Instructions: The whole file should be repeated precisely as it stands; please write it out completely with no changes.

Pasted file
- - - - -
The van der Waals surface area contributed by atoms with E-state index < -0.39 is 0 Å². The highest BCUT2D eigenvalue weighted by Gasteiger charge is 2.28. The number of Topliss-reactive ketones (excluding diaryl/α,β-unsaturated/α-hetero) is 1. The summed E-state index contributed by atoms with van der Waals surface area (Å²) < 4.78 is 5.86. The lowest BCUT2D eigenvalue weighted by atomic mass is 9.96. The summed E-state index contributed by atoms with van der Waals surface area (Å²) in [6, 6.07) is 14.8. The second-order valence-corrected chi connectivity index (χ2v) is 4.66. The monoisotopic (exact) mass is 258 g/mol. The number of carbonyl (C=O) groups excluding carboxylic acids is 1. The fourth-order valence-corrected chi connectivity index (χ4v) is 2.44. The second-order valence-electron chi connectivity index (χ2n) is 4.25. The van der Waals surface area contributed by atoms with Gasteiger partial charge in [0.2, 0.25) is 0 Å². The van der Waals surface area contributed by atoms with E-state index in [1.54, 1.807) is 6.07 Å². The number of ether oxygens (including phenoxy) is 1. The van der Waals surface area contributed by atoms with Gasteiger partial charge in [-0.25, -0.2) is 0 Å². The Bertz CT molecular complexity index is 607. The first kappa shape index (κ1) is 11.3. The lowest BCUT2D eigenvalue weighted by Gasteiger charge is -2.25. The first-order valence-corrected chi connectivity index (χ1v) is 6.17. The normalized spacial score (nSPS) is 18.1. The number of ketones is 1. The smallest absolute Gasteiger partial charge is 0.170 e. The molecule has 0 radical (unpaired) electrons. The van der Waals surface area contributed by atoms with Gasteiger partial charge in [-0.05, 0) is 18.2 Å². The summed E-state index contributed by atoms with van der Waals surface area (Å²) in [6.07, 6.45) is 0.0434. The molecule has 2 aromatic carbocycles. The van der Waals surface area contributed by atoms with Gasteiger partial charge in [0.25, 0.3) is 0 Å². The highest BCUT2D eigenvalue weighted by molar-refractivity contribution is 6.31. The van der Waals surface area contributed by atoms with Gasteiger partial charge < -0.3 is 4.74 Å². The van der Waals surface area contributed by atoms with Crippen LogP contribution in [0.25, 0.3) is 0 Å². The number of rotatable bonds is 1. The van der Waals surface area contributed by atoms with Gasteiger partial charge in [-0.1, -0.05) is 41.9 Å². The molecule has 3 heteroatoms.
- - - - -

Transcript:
The van der Waals surface area contributed by atoms with E-state index < -0.39 is 0 Å². The highest BCUT2D eigenvalue weighted by Gasteiger charge is 2.28. The number of Topliss-reactive ketones (excluding diaryl/α,β-unsaturated/α-hetero) is 1. The summed E-state index contributed by atoms with van der Waals surface area (Å²) < 4.78 is 5.86. The lowest BCUT2D eigenvalue weighted by atomic mass is 9.96. The summed E-state index contributed by atoms with van der Waals surface area (Å²) in [6, 6.07) is 14.8. The second-order valence-corrected chi connectivity index (χ2v) is 4.66. The monoisotopic (exact) mass is 258 g/mol. The number of carbonyl (C=O) groups excluding carboxylic acids is 1. The fourth-order valence-corrected chi connectivity index (χ4v) is 2.44. The second-order valence-electron chi connectivity index (χ2n) is 4.25. The van der Waals surface area contributed by atoms with Gasteiger partial charge in [0.2, 0.25) is 0 Å². The van der Waals surface area contributed by atoms with E-state index in [1.54, 1.807) is 6.07 Å². The number of ether oxygens (including phenoxy) is 1. The van der Waals surface area contributed by atoms with Gasteiger partial charge in [-0.25, -0.2) is 0 Å². The Bertz CT molecular complexity index is 607. The first kappa shape index (κ1) is 11.3. The lowest BCUT2D eigenvalue weighted by Gasteiger charge is -2.25. The first-order valence-corrected chi connectivity index (χ1v) is 6.17. The normalized spacial score (nSPS) is 18.1. The number of ketones is 1. The smallest absolute Gasteiger partial charge is 0.170 e. The molecule has 0 radical (unpaired) electrons. The van der Waals surface area contributed by atoms with Gasteiger partial charge in [-0.05, 0) is 18.2 Å². The summed E-state index contributed by atoms with van der Waals surface area (Å²) in [6.07, 6.45) is 0.0434. The molecule has 2 aromatic carbocycles. The van der Waals surface area contributed by atoms with Gasteiger partial charge in [0.25, 0.3) is 0 Å². The highest BCUT2D eigenvalue weighted by molar-refractivity contribution is 6.31. The van der Waals surface area contributed by atoms with Gasteiger partial charge < -0.3 is 4.74 Å². The van der Waals surface area contributed by atoms with Crippen LogP contribution in [0.25, 0.3) is 0 Å². The number of rotatable bonds is 1. The van der Waals surface area contributed by atoms with Gasteiger partial charge in [-0.1, -0.05) is 41.9 Å². The molecule has 3 heteroatoms.